901 δεύτερον ἠγάγετο λιπαρὴν Θέμιν, ἣ τέκεν Ὥρας, ' None
304 Towards Night, where the Hesperides sing out clear306 And her who bore a woeful destiny, 307 Medusa (she was mortal, but Sthenno 308 And Euryale were not and did not grow 309 In age) and then the dark-haired god of the sea, 310 Amid spring flowers and in a pleasant lea, 311 Lay with her. When Perseus cut off her head, 312 Great Chrysaor and Pegasus were bred 313 From her dead body, Pegasus called thu 314 Since he was born near the springs of Oceanus, 315 Chrysaor since at the moment of his birth
616 Would have, great lord of all.” But Zeus well knew 617 The trick and planned against humanity
700 With no conclusion clinched by either side:
820 The other one, the cloud-wrapped evil Night, 821 Holds Sleep, Death’s brother and her progeny, 822 And there they dwell in dim obscurity, 823 Dread gods, never looked at by the beaming Sun, 824 Whether descending when the day is done 825 Or climbing back to Heaven. Day peacefully 826 Roams through the earth and the broad backs of the sea, 827 Benevolent to mortals; Night, however, 828 Displays a heart of iron, as ruthless ever 829 As bronze; the mortals whom he seizes he 830 Holds fast: indeed he’s earned the enmity 831 of all the deathless gods. In front, there stand 832 The echoing halls of the god of the lower land, 833 Strong Hades, and Persephone. A guard 834 In canine form, stands, terrible and hard, 835 Before the house; and he employs deceit: 836 On those who enter he fawns at their feet, 837 Tail tucked, ears back, but blocks them if they try 838 To leave: indeed he keeps a watchful eye 839 And eats them if they do. The dread goddess, 840 Who’s earned from all the gods much bitterness, 841 The river Styx, lives there, the progeny 842 of Ocean, his first daughter. Separately 843 She dwells, great rocks above her; all around 844 Her glorious dwelling white columns abound, 845 Leading to Heaven. It is very rare 846 Swift-footed Iris brings a message there 847 Across the sea. When strife and feuds arise 848 Among the gods, or when one of them lie 849 Zeus sends for her to bring from far away, 850 In a golden jug, the great oaths gods must say, 851 Represented by the water, famed and cold, 852 That ever from a beetling rock has rolled. 853 From under earth a branch of Ocean flows: 854 Through Night out of the holy stream it goes. 855 A tenth part Iris owns. With nine streams he 856 Winds all around the earth and spacious sea 857 Into the main; but the share of the godde 858 Drops from the rock, a source of bitterne 859 To gods: if one with this pours a libation 860 And is forsworn, he suffers tribulation: 861 He must lie breathless till an entire year 862 Has run its course, at no time coming near 863 Ambrosia or nectar, uttering 864 No words, upon a bed, and suffering 865 A heavy trance. When the long year is past, 866 Another trial, more arduous than the last, 867 Is thrust upon him. He is separated 868 From all the other gods for nine years, fated 869 To miss the feasts and councils that they hold. 870 But on the tenth he’s welcomed to the fold 871 Once more. The oath for all eternity 872 Was by the gods thus authorized to be 873 In Styx’s primal water, where it stream 874 In a rugged place. There are the dark extreme 875 of Earth, the barren sea, dim Tartaru 876 And starry Heaven, dank and hideous, 877 Which even the gods abhor; and gates that glow 878 And a firm, bronze sill, with boundless roots below, 879 Its metal native; far away from all 880 The gods the Titans dwell, beyond the pall 881 of Chaos. But the glorious allie 882 of thunderous Zeus dwell where the Ocean lies, 883 Even Cottus and Gyes. But Briareus, 884 Because he is upright, the clamorou 885 Earth-Shaker made his son-in-law, for he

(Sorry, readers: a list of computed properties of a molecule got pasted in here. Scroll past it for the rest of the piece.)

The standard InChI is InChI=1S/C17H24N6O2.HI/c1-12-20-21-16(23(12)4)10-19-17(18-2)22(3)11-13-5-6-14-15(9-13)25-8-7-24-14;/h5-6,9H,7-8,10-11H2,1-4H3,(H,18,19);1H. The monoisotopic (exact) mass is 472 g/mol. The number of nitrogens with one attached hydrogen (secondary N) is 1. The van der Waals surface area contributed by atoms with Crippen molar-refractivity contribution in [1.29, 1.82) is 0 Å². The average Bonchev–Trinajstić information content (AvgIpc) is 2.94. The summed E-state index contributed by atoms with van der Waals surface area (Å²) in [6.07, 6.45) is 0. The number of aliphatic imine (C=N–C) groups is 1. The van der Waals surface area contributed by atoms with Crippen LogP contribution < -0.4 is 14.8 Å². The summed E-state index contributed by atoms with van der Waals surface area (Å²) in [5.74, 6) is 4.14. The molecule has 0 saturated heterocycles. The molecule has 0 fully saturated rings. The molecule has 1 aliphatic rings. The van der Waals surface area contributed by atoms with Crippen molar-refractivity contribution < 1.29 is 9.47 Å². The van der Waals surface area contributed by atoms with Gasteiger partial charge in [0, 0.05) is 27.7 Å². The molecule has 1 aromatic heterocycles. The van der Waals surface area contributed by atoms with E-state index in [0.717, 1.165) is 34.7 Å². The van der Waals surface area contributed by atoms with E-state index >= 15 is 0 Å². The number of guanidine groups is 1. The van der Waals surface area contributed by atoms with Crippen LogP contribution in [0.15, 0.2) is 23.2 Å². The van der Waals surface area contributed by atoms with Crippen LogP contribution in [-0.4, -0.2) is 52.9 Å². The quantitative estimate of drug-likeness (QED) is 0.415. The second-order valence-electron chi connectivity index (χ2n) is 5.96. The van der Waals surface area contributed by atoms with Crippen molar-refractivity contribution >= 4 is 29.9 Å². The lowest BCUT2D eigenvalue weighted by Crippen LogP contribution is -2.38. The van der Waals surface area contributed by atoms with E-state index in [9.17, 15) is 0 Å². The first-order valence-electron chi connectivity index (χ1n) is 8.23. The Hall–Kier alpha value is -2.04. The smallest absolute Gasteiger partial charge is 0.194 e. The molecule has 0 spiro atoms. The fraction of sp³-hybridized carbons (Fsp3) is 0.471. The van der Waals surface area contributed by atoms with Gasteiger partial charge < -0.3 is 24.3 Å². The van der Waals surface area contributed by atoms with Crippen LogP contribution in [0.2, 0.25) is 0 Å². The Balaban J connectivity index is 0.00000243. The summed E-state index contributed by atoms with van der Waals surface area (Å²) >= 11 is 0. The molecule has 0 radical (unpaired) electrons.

901 A bull, unruly, proud and furious, ' None
|2. Homer, Iliad, 1.399-1.406, 2.782-2.783, 15.185-15.189, 16.440, 18.396 (8th cent. BCE - 7th cent. BCE)
Tagged with subjects: • Typhoeus • Typhoeus, • Typhon • Zeus, and Typhon • typhos